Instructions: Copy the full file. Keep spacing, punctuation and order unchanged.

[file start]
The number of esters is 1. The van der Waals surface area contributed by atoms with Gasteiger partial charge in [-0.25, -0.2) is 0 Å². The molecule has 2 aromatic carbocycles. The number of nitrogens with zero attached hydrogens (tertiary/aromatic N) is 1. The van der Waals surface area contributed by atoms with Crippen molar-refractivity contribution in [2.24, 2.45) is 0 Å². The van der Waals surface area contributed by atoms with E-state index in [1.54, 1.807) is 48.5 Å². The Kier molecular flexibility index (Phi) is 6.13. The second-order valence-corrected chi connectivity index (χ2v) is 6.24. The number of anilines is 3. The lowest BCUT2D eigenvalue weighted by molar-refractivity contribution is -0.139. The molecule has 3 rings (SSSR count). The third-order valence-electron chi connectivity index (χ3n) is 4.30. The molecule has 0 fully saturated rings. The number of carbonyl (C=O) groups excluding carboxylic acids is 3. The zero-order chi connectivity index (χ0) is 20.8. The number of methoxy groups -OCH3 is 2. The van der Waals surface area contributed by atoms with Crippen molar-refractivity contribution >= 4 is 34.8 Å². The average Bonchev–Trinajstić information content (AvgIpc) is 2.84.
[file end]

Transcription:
The number of esters is 1. The van der Waals surface area contributed by atoms with Gasteiger partial charge in [-0.25, -0.2) is 0 Å². The molecule has 2 aromatic carbocycles. The number of nitrogens with zero attached hydrogens (tertiary/aromatic N) is 1. The van der Waals surface area contributed by atoms with Crippen molar-refractivity contribution in [2.24, 2.45) is 0 Å². The van der Waals surface area contributed by atoms with E-state index in [1.54, 1.807) is 48.5 Å². The Kier molecular flexibility index (Phi) is 6.13. The second-order valence-corrected chi connectivity index (χ2v) is 6.24. The number of anilines is 3. The lowest BCUT2D eigenvalue weighted by molar-refractivity contribution is -0.139. The molecule has 3 rings (SSSR count). The third-order valence-electron chi connectivity index (χ3n) is 4.30. The molecule has 0 fully saturated rings. The number of carbonyl (C=O) groups excluding carboxylic acids is 3. The zero-order chi connectivity index (χ0) is 20.8. The number of methoxy groups -OCH3 is 2. The van der Waals surface area contributed by atoms with Crippen molar-refractivity contribution >= 4 is 34.8 Å². The average Bonchev–Trinajstić information content (AvgIpc) is 2.84.